Kenseth Endures to Finish Second
By: Dustin Long - @dustinlong on October 27, 2013 | 9:42 P.M. EST
After not pitting with many others one time, Matt Kenseth then hit pit road several times in the middle of Sunday's race, a strategy that helped him finish second. (Photo: Getty Images)
MARTINSVILLE, Va. - Matt Kenseth often is talkative on the radio during a race, but Sunday his comments reflected a wider range of emotions on the way to a second-place finish that gives him the points lead based on a tiebreaker.
Kenseth entered Sunday’s Goody’s Headache Relief Shot 500 four points behind Jimmie Johnson. Although Kenseth ran well in the spring at Martinsville Speedway, many expected Johnson to at least maintain, if not build, his lead on Kenseth because of Johnson’s dominance at this track.
Instead, Kenseth finished ahead of Johnson at Martinsville for only the fourth time since 2002.
It wasn’t easy even though Kenseth led a race-high 202 laps.
His race changed when he didn’t pit on Lap 229 while Jimmie Johnson and others did.
“Matt was trying to tell me what the car was doing, and I think I just misunderstood him or I wasn’t listening,’’ crew chief Jason Ratcliff said. “We needed to pit that one time and didn’t. It almost cost us.’’
Kenseth said he should have done a better job communicating with Ratcliff during the caution.
Kenseth’s car became ill handling with the older tires. He complained about the car being “way too loose’’ about 30 laps later as he slid out of the top 10.
Kenseth asked Ratcliff on Lap 275 how many more laps until they could pit. Told it was 45 laps, Kenseth replied, “this is really bad.’’
A caution soon waved, allowing Kenseth to pit.
“I knew we should have pitted the last time, I knew it,’’ Kenseth radioed Ratcliff.
He entered pit road 17th and exited 18th.
“Come on guys,’’ Kenseth radioed his crew. “I really need you here. Come on, let’s get back in this thing.’’
Although frustrated with the stop, Kenseth played cheerleader on the radio.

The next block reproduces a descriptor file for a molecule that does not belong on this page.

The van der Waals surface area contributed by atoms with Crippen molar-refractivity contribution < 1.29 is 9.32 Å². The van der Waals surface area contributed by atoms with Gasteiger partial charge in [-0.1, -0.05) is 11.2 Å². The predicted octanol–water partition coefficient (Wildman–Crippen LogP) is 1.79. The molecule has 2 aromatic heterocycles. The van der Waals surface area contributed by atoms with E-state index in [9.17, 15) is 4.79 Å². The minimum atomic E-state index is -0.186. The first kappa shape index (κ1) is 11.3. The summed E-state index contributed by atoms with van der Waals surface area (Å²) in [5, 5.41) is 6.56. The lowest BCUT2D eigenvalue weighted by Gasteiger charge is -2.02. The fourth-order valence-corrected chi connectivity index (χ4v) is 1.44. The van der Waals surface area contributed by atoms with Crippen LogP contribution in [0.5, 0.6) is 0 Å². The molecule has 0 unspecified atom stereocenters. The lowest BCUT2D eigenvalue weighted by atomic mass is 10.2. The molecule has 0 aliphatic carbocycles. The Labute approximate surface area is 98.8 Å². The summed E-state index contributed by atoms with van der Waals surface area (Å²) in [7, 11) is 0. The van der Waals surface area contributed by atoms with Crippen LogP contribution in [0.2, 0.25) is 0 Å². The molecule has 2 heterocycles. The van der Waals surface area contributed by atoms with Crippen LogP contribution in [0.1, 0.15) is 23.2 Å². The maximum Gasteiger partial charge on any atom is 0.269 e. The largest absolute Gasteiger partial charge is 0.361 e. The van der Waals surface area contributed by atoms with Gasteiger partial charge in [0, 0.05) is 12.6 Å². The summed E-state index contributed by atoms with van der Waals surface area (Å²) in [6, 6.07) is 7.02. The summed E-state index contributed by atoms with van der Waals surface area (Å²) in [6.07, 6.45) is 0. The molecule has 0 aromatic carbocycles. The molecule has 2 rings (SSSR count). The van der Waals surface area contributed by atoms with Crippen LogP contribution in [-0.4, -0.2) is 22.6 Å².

“We’re not out of it,’’ he said. “Just a minor hiccup. Let’s all stay focused and put it to them. You’re the best out there.’’
Kensetn’s mood changed as the race progressed. Five cautions in the next 45 laps kept Kenseth from gaining ground because he had a car, at the time, that was better on long runs. Also, he had to restart on the outside line a couple of times, which slowed his progress.
Kenseth pitted during those cautions, getting fresher tires. With being outside the top 15, it was his best option. He came so often in that short period that he asked Ratcliff, “we aren’t going to run out of tires, are we?’’ No, was Ratcliff’s reply.
As the cautions mounted, Kenseth’s frustration grew.
“I’m trying not to blow a gasket, but I’ve never been so aggravated in my life,’’ he radioed Ratcliff.
Kenseth moved up as others pitted and the cautions subsided, allowing him to move closer to the front and lead late. He couldn’t do enough to keep Jeff Gordon from passing him for the lead with 21 laps to go.
Kenseth said he was hesitant to change lanes even as Gordon chased him.
“I think that, at the end of the day, hurt me,’’ Kenseth said.
While losing the lead to Gordon cost him a few points, Kenseth and Johnson have the same number of points. Kenseth is considered the points leader because he owns the tiebreaker of having more wins this season.
While some might have been surprised by Kenseth’s run Sunday, Johnson wasn’t.
“We saw it here in the spring race and we’ve seen it in general with Matt in that Gibbs equipment, he’s tough,’’ Johnson said. “Those cars are great. He’s doing an awesome job and bonding with his crew chief. He’s doing what I would expect.
“When it comes down to the championship at the end of the year, you’ve got to expect the best out of people and they’re certainly doing an awesome job.’’